“Yeah, so obviously I was excited winning the third, but the problem was the first couple of sets ‑ particularly the first one.”

At that point it looked like Federer was going to paint another masterpiece, but Berdych was able to break him in the middle of the fourth to end it quickly for the Master.

“The fourth set all of a sudden ended quickly,” Federer said.  “He played good the last couple of points on my serve I think at 30‑All.  But that’s always a danger with Tomas if you’re down in the score and he can take some chances.  He’s obviously a shot‑maker, so, yeah, it’s dangerous.

“I should never lose the first set.  But anyway, it happens.  Move on.”

It will be a very different Open now that both the biggest story in Andy Roddick and its biggest draw in Roger Federer are no longer playing.

It also gives Novak Djokovic and Andy Murray excellent chances to win the whole thing.


Radwanska and Kerber Ousted

FLUSHING MEADOWS, NY – Oh those pesky Italian girls. What can we say?

Two major upsets from the ladies of the boot with both No. 2 seed Agnieszka Radwanska and No. 6 seed Angelique Kerber being ousted from the open by No. 20 seed Roberta Vinci and Sara Errani, respectively.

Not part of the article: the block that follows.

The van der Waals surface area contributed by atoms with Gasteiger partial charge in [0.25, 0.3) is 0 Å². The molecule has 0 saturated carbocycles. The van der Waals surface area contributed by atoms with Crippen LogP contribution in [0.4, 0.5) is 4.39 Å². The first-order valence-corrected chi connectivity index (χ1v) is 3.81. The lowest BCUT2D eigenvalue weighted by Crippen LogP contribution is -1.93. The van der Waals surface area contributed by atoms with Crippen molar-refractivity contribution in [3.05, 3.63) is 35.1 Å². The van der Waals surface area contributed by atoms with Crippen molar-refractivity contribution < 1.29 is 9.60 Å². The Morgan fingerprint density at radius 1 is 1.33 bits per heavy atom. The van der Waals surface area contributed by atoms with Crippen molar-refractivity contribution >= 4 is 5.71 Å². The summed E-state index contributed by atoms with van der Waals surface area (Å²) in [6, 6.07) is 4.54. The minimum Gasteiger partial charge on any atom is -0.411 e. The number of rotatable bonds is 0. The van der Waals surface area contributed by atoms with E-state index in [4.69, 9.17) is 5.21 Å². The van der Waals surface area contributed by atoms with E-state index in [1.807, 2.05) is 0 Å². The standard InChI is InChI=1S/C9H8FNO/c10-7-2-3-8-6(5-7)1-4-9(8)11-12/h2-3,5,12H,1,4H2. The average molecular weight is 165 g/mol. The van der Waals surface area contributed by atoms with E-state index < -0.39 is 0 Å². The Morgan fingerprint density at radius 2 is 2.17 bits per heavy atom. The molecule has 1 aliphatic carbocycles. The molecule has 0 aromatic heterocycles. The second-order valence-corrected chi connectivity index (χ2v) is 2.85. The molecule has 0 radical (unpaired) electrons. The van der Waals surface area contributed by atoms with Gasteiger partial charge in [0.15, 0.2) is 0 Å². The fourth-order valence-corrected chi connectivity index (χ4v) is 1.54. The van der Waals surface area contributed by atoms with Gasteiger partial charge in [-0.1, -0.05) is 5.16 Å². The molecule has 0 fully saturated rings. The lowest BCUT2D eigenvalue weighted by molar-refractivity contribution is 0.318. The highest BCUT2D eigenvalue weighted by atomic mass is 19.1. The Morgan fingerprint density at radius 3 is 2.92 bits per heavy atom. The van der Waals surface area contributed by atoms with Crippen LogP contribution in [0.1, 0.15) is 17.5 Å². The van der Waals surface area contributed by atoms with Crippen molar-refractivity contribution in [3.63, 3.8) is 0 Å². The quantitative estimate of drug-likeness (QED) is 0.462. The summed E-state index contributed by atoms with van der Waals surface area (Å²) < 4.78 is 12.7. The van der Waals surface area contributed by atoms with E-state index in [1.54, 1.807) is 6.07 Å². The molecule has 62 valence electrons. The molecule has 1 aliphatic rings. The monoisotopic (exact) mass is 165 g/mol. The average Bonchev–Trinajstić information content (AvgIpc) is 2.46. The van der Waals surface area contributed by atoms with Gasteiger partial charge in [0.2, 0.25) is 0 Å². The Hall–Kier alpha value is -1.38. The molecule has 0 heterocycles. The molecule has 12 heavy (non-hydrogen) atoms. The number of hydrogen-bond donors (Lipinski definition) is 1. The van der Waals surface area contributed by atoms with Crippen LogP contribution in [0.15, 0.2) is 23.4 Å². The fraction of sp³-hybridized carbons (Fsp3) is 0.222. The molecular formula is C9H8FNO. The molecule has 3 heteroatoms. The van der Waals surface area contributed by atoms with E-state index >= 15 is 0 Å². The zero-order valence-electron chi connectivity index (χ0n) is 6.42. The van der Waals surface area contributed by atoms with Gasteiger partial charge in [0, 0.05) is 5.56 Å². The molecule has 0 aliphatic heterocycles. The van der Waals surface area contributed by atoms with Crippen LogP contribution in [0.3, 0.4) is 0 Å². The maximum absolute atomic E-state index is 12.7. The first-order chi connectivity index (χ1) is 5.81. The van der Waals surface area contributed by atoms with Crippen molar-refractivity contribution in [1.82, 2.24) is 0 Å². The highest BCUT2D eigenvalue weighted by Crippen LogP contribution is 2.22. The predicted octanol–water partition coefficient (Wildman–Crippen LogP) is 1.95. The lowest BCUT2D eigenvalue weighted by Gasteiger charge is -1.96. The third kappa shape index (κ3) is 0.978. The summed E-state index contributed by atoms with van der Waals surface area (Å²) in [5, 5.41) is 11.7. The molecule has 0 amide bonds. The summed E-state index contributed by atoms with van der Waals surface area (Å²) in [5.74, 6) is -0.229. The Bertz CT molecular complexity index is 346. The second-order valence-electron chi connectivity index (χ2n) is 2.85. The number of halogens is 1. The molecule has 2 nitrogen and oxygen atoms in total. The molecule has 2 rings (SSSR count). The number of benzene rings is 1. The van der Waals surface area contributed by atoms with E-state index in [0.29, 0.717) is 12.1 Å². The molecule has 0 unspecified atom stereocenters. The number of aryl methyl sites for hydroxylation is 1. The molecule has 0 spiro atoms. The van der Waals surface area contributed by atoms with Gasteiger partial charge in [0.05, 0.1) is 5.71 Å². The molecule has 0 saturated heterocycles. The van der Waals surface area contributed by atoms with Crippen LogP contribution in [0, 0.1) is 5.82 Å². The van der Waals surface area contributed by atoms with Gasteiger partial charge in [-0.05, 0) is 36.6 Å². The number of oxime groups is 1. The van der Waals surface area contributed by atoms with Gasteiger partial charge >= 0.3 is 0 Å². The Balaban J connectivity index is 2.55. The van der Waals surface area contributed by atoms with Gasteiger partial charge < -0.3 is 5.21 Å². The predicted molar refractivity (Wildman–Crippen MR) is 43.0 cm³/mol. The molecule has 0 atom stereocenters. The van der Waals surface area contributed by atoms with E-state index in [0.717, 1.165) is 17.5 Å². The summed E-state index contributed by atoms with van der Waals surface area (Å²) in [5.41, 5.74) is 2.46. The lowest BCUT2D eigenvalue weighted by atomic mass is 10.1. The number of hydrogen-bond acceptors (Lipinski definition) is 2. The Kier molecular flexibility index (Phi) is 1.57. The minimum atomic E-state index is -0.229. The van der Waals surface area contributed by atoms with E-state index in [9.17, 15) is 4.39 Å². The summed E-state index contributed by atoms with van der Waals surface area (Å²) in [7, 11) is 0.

No. 2 seed Radwanska went down very easily, 6-1 6-4 to Vinci who was able to control the match from the outset.

“Yeah, I think I really had the worst day than other days before,” Radwanska said. “For sure I didn’t play that well as in the beginning of the tournament.  For sure, she was just better today, yeah.”

Radwanska was dominated by Vinci’s finesse and seemed to be able to combat anything the Polish player was able to send her way.

“She really mixes it up, a lot of slice, then suddenly hitting very well from the forehand side, then kick serve, dropshots, volleys as well, coming to the net,” Radwanska said. “It’s really tough because she really had an answer for everything today.”

Kerber, who beat Venus Williams the other night and was a Semifinalist last year, also had trouble with the No. 10 seed Errani, whose finesse was just more than enough for her German counterpart,